“Inspired by 8½” should be warning enough, but Pedro Almodóvar has made enough good work to justify such an exercise (or an indulgence, depending on how you enjoy it). He’s 70, older than I thought, and just going by the actuarial tables, who knows if he has another decade? Pain and Glory isn't a boorish bloated self-crowning indulgence, it's a surprisingly nonchalant and comfortably sentimental.
Almodóvar’s doppelgänger Salvador Mallo (Antonio Banderas) hasn’t made a film in years: besides a lack of inspiration, he has severe chronic pain from a compressed spine—illustrated in a CGI interlude imported from an Eiffel 65 music video—leaving him unable to carry out the “very physical work” of filmmaking. He reconnects with Alberto Crespo (Asier Etxeandia), the star of his Sabor, a film from 32 years ago “now considered a classic,” and starts smoking heroin during his visit (whenever he's high, Alberto Iglesias' score pulses an ambiguous tone, warm but minor, a threat of tragedy that never comes). This isn’t a message movie, or a mess of self-pity: what could’ve been a dour bore turns into Almodovar’s funniest movie in years.
Banderas is hilarious as Mallo, who spends most of the movie looking like a confused old dog, always quizzical and wincing. There’s no downfall and far from rock bottom: Mallo and Crespo skip a Q&A after a screening of the restored Sabor, and Mallo calls in instead, high on heroin. There are no consequences, and it’s one of the funniest scenes in the movie. Mallo’s daydreams looking back at his childhood are typically lyrical, with Penelope Cruz playing his mother Jacinta. Mallo’s father finds them a new place to live in the Spanish countryside, and Jacinta is incredulous: “We’re going to live in a cave!” But there are no bitter recriminations, molestations, divorces, or trauma viewers have been conditioned to expect in films with similar setups.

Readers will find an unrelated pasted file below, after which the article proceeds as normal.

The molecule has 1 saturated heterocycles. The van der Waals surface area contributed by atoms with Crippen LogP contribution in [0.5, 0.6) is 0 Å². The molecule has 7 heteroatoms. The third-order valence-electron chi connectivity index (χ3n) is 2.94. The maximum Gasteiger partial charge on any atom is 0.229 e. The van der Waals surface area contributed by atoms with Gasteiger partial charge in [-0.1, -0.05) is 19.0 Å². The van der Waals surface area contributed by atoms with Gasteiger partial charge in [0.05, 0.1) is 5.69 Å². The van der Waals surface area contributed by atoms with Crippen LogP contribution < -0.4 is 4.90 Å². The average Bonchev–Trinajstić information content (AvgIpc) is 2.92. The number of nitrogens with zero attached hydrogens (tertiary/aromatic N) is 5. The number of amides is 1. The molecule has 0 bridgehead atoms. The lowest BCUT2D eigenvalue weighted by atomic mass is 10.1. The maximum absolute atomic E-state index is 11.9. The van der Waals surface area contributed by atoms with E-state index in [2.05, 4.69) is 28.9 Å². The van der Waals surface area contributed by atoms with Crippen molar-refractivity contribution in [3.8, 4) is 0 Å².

But everywhere that Almodóvar could’ve raised the stakes, he lays off. He lets his younger self (Asier Flores) act his sexual awakening purely through montage and a canny use of close-ups. The young bricklayer isn’t lusting after the kid, and there’s none of the Catholic guilt or high drama that defined another autobiographical film of his, Bad Education. This movie also feels a world away from the filmmaker doppelgängers in Laws of Desire and Broken Embraces, which are much darker and operate in an arch, high stakes register that Pain and Glory rejects in favor of real reflection. I think Richard Brody’s review gets close here: “[Almodóvar] realizes intentions and assertions rather than experiences. The movie’s expressive moments—and there are many—are largely uprooted, decontextualized, and dematerialized, planted like index cards rather than allowed to unfold and to develop.”
There are distinct episodes, but this film should've been longer than two hours. Linger more, like with Crespo's one-man theatrical performance of Addiction, a play by Mallo but never published or performed. In comparison, the episodes with the past lover and Cruz with younger Mallo feel slight in comparison. Almodóvar has never made a movie longer than 128 minutes or so. I agree that Pain and Glory feels oddly surface level and at times superficial for such a personal memory piece, but that’s all of Almodóvar’s cinema. He’s often overrated and put in a class of filmmakers—namely, Rainer Werner Fassbinder and Aki Kaurismäki—that are so much more sophisticated. Almodóvar has never made a real political film with teeth (Bad Education, released in the midst of the Catholic Church’s pedophilia scandal in 2004, is the only one that comes close), and his films have always been fluff. Anyone looking for a revelatory, groundbreaking masterpiece will be disappointed, but Pain and Glory is a first for Almodóvar: ambiguous, meandering, and tonally unique.
—Follow Nicky Smith on Twitter: @nickyotissmith